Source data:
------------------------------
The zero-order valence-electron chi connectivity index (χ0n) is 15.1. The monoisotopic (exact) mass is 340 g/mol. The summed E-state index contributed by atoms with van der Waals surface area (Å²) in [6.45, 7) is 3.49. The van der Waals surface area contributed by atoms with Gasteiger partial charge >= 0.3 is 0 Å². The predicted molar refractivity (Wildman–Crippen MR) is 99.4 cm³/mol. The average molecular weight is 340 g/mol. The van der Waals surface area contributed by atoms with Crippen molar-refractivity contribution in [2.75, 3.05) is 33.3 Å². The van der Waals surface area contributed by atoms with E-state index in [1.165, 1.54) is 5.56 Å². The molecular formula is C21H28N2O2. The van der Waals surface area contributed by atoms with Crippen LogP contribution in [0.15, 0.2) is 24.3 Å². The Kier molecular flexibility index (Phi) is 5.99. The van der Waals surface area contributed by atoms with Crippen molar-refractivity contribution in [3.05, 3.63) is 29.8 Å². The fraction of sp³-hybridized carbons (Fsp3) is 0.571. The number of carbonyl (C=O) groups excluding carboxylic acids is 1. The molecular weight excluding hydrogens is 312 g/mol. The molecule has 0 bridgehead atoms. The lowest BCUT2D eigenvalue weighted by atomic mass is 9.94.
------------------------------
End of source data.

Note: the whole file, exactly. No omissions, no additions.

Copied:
The zero-order valence-electron chi connectivity index (χ0n) is 15.1. The monoisotopic (exact) mass is 340 g/mol. The summed E-state index contributed by atoms with van der Waals surface area (Å²) in [6.45, 7) is 3.49. The van der Waals surface area contributed by atoms with Gasteiger partial charge >= 0.3 is 0 Å². The predicted molar refractivity (Wildman–Crippen MR) is 99.4 cm³/mol. The average molecular weight is 340 g/mol. The van der Waals surface area contributed by atoms with Crippen molar-refractivity contribution in [2.75, 3.05) is 33.3 Å². The van der Waals surface area contributed by atoms with E-state index in [1.165, 1.54) is 5.56 Å². The molecular formula is C21H28N2O2. The van der Waals surface area contributed by atoms with Crippen LogP contribution in [0.15, 0.2) is 24.3 Å². The Kier molecular flexibility index (Phi) is 5.99. The van der Waals surface area contributed by atoms with Crippen molar-refractivity contribution in [3.05, 3.63) is 29.8 Å². The fraction of sp³-hybridized carbons (Fsp3) is 0.571. The number of carbonyl (C=O) groups excluding carboxylic acids is 1. The molecular weight excluding hydrogens is 312 g/mol. The molecule has 0 bridgehead atoms. The lowest BCUT2D eigenvalue weighted by atomic mass is 9.94.